From Wind to Walking: New Innovative Ways to Harness Energy

Change is all around if you look for it. Today, it seems to the regular citizen that energy innovation has been at a standstill, with the fossil fuels coal, petroleum, and natural gas still making up 81% of the world’s resources used to create energy, and 84% of the United States’.

The World’s Energy Usage by Resource

The USA's Energy Usage by Resource

The USA’s Energy Usage by Resource

Though one may know that solar panels, wind turbines, and other renewable resources are much more efficient, they are still not yet commonly found in the general neighborhood. Upon reviewing the NRDC’s Renewable Energy for America Map , I observed that though the United states has much potential for using renewable energy resources, there is a notable deficiency. Only roughly 70% of the country uses wind turbine facilities, along with less than 50% using solar energy. There are many factors that influence this shortage, such as cost, convenience, and appearance.

Screen Shot 2015-01-15 at 10.40.23 PM Screen Shot 2015-01-15 at 10.40.40 PM

But do not fear, environmentally conscious citizen! There are most certainly plans for a greener future. This same map shows planned growth of amount of facilities. And expanding, bright minds are looking to go beyond just photovoltaic solar panels and towering wind turbines. Just as we students are trying to lessen our school’s environmental impact, intelligent minds around the world are creating fascinating innovations, that, if they are to succeed, will vastly lessen the energy impact of not just the United States, but the world.

There are few things that a typical person can say that they do each and every day. There’s our routine, whether it be going to school, brushing your teeth, or eating breakfast. But there’s also the innate: breathing, blinking, and walking. Walking holds kinetic energy that begs to be harvested, and a researcher by the name of Laurence Kemball-Cook has found a way to do just that. People walk up to 150 million footsteps in their lifetime, and he and his company Pavegen have found a way to turn these steps into electricity. Tiles, created from organic materials and easy to install, are planted into the floor. To harness the energy of a footfall, they have a slight, unnoticable give when stepped on. These steps can generate up to 7 watts of energy!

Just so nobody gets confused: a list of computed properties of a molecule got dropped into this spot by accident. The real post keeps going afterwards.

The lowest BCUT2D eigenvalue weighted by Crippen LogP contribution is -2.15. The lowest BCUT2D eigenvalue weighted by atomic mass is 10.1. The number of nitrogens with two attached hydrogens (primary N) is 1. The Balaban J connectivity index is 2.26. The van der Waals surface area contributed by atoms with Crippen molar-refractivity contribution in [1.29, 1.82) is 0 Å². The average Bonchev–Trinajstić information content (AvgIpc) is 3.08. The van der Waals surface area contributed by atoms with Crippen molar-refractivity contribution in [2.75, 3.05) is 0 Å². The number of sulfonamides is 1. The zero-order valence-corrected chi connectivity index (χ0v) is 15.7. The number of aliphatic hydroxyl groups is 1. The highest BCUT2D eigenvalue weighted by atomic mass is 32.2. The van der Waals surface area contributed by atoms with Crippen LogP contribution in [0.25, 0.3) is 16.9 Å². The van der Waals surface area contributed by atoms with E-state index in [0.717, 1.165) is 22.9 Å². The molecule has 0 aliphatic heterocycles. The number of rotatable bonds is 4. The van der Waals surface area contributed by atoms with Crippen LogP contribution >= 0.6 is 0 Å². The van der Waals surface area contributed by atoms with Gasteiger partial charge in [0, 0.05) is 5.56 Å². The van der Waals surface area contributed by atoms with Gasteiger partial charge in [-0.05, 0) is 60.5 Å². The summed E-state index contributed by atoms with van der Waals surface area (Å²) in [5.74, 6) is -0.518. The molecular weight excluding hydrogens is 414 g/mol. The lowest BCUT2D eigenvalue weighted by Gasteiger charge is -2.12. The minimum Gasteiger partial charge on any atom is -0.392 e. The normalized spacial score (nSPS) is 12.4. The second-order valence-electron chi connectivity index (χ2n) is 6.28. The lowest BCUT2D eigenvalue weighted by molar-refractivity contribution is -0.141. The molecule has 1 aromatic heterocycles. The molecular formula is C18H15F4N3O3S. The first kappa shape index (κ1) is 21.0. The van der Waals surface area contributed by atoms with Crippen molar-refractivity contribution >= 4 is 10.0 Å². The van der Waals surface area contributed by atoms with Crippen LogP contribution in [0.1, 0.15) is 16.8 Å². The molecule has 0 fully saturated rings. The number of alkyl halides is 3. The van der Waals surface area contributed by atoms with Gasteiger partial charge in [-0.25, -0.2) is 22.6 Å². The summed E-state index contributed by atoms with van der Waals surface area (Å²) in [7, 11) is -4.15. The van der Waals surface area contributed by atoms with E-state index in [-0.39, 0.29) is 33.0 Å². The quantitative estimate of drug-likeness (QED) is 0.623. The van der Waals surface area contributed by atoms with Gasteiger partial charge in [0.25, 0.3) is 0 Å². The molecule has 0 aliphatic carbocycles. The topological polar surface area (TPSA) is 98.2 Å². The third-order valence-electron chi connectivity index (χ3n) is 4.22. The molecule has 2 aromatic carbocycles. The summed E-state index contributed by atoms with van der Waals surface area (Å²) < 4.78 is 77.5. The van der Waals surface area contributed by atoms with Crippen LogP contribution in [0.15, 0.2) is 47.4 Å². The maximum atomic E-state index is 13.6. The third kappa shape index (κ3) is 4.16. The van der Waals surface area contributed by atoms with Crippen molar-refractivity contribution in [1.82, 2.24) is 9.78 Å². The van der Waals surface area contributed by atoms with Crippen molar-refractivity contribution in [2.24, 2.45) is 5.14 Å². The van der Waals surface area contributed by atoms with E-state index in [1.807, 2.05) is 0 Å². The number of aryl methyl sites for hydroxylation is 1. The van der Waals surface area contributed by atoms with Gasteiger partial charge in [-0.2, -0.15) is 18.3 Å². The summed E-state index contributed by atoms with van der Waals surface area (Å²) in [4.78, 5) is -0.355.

Pavegen works best in places with lots of consistent movement: schools, train stations, and  recently, soccer stadiums. The company has just created a stadium fitted with Pavegen tiles that can fully power itself. This is a major innovation, as it is situated in Brazil, a location where there can be frequent blackouts. However, there are even more ways to harvest energy with only movement. A short time ago, EPGL medical created a contact lense powered by blinking. This power is then used to give medical or any other information to the user.

I believe that these innovations, especially that of Pavegen, will be soon implemented into the world around us. The tiles are cheap, easy, and effective. I certainly hope that they come over from their birthplace in the UK and surrounding regions into the USA, as they have the potential for one small step from a man to one day power the energy for mankind.

Wind energy is another renewable resource with major potential. In a prime wind-filled location, it can generate much power with little environmental detriment. But with positives come negatives. Wind turbines are generally disliked by the general citizen, as they can be an eyesore on the landscape. Rolling treeless hills may be a windy location, but if there are surrounding properties and homes, these people are often not pleased when their view is scarred by technology.

Another problem comes from efficiency. Wind turbines are not active one hundred percent of the time, as it is not windy at all hours. Trying to attack these problems, Altaeros Energies in Boston is working to change the ways we harness wind energy forever. They have created the “BAT”, a sort of balloon turbine that floats up to one thousand to two thousand feet in the air.

This turbine can utilize eight times as much energy as ones on the ground, using stronger, more consistent high altitude winds. They wouldn’t be deployed in heavily populated areas, therefore reducing human and wildlife impact, but instead rural communities, off grid companies, and areas of disaster relief. They would be less noticeable the their counterpart, as well as more cost effective. This is a huge jump in the development of wind harnessing technologies. One can only wait to see if this method spreads, as it definitely seems like a breakthrough in the way that humans can gather their energy.

The future of renewable resources is bright. Every day scientists are working furiously to improve and enhance the ways that we get our energy. Whether it be by wind or humans themselves, power can be found anywhere, if one is willing to look for it. Hopefully, as the world turns greener, one day you’ll be able to stride across Pavegen tiles and squint to see a far off BAT on the horizon.

If you’d like some further information about Pavegen, here’s a Ted Talk:


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